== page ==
Hypertension, or raised blood pressure, has been termed the "silent killer" and with good reason. It gives almost no sign of its presence and is usually only detected by routine medical checkups. But the consequences of high blood pressure are more important than the fact that it exists. The long term consequences include strokes, heart attacks, kidney failure and respitory problems. Often accompanied by arteriosclerosis (hardened arteries) hypertension makes a high contribution toward serious cardiovascular disease, heart trouble and premature death.
And statistics reveal that in the Western World, 15 to 20 per cent of adults have raised blood pressure. About a third of these are not aware of their condition until the pressure has reached dangerous levels. Indications also support the view that around 40 per cent of all deaths in the Western World are due to circulatory disorders.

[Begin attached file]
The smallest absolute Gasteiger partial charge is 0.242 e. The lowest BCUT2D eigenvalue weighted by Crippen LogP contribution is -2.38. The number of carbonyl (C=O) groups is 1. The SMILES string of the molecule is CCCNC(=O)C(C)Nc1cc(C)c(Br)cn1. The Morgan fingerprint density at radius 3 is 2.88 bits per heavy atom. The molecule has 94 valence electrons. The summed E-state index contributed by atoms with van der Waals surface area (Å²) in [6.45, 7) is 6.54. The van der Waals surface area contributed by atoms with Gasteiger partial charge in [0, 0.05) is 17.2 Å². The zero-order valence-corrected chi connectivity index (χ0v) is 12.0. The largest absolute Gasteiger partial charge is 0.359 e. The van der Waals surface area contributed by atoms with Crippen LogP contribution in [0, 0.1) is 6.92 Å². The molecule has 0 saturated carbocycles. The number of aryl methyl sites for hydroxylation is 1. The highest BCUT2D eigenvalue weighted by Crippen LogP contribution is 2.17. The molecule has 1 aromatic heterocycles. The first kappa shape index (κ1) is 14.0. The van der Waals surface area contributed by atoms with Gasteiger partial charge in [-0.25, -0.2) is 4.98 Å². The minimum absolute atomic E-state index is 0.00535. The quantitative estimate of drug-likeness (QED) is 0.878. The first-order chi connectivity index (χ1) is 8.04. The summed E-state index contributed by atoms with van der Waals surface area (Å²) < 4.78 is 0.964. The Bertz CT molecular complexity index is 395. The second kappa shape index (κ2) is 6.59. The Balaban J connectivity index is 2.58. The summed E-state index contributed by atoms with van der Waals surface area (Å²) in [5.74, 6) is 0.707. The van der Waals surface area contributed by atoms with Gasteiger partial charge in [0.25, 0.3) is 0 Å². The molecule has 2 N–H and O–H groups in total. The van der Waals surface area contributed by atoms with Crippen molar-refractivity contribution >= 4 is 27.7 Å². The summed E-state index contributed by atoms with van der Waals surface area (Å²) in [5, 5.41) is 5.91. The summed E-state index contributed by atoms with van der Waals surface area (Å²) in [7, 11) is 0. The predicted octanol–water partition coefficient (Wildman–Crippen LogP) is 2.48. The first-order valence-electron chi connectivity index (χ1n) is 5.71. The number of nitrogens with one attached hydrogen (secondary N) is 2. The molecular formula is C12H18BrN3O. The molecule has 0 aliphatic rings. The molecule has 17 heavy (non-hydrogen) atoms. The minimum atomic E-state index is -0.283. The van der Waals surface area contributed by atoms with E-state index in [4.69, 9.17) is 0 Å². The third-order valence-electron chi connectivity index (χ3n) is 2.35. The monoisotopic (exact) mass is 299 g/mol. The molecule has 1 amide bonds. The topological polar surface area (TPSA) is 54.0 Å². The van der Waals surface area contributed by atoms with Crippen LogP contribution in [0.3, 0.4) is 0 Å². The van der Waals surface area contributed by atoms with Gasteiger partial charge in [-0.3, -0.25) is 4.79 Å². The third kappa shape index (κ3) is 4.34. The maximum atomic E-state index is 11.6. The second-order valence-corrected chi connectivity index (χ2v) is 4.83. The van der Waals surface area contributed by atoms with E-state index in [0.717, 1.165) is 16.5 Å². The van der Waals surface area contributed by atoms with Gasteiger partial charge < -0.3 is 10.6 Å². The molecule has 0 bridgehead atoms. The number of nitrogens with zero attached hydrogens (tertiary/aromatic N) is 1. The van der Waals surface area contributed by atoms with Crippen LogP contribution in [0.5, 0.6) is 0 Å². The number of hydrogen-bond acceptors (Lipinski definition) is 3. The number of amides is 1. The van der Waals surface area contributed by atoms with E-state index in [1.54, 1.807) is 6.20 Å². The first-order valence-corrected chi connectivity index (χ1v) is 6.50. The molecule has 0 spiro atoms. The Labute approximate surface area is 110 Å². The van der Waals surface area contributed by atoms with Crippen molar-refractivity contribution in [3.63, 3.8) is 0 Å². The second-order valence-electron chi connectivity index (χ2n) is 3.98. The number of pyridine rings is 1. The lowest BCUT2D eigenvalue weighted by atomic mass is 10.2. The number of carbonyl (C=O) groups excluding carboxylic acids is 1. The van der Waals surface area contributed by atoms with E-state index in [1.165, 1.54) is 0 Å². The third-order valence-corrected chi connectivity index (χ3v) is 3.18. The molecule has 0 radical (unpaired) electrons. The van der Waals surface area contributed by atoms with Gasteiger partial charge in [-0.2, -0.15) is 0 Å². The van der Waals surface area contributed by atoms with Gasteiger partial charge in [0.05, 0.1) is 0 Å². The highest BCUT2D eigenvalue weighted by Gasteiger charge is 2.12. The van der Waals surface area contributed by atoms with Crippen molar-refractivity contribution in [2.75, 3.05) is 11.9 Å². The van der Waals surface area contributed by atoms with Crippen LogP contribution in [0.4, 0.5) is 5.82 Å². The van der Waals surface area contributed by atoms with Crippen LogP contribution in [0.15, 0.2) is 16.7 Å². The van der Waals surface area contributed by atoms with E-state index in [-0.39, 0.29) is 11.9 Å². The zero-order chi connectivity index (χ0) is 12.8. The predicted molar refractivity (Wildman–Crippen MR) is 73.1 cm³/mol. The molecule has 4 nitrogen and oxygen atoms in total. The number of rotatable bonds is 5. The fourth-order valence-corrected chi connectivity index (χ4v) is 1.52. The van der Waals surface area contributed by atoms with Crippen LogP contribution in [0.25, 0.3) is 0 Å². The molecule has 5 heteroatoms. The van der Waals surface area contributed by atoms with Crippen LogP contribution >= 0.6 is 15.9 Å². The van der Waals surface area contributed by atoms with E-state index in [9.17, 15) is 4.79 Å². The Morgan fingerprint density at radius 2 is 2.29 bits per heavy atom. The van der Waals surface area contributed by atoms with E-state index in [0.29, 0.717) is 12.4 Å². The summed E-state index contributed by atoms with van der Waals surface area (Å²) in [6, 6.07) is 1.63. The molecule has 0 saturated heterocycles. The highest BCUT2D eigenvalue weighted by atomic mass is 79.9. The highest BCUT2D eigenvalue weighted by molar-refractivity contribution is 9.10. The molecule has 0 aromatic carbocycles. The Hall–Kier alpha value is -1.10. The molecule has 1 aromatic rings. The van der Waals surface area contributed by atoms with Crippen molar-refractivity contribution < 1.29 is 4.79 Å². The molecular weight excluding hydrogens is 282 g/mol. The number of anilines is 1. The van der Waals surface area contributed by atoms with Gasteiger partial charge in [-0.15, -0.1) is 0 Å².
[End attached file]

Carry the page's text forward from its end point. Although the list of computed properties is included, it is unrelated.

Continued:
Seventy years ago, hypertension was relatively uncommon. Today it's a way of life for so many; a way of life that carries a dependency on drug medication, regular medical checkups and repeat visits to the doctor for prescriptions. What happened then? What could have caused this increase in such a relatively short time?
Clearly, the villain of the piece is the modern lifestyle which includes the Western Diet. It can be demonstrated that a diet of rich foods, too much fat, sugar and salt are important contributors to raised blood pressure and obesity. And, needless to say, both are two basic conditions which underlie many forms of cardiovascular disease. And it should be noted that hypertension is often a contributor to kidney trouble.
And, aAs far as medical treatment is concerned, there is no cure for hypertension, only relief through treatment with hypertensive drugs. The drugs do work. They bring down high blood pressure to acceptable levels, but usually with undesirable side effects such as tiredness and extreme lack of energy which in some cases can be serious leading the sufferers to seek vitamin supplements or even other medication to overcome the side effects when the only treatment that is satisfactory is to discontinue using the drugs that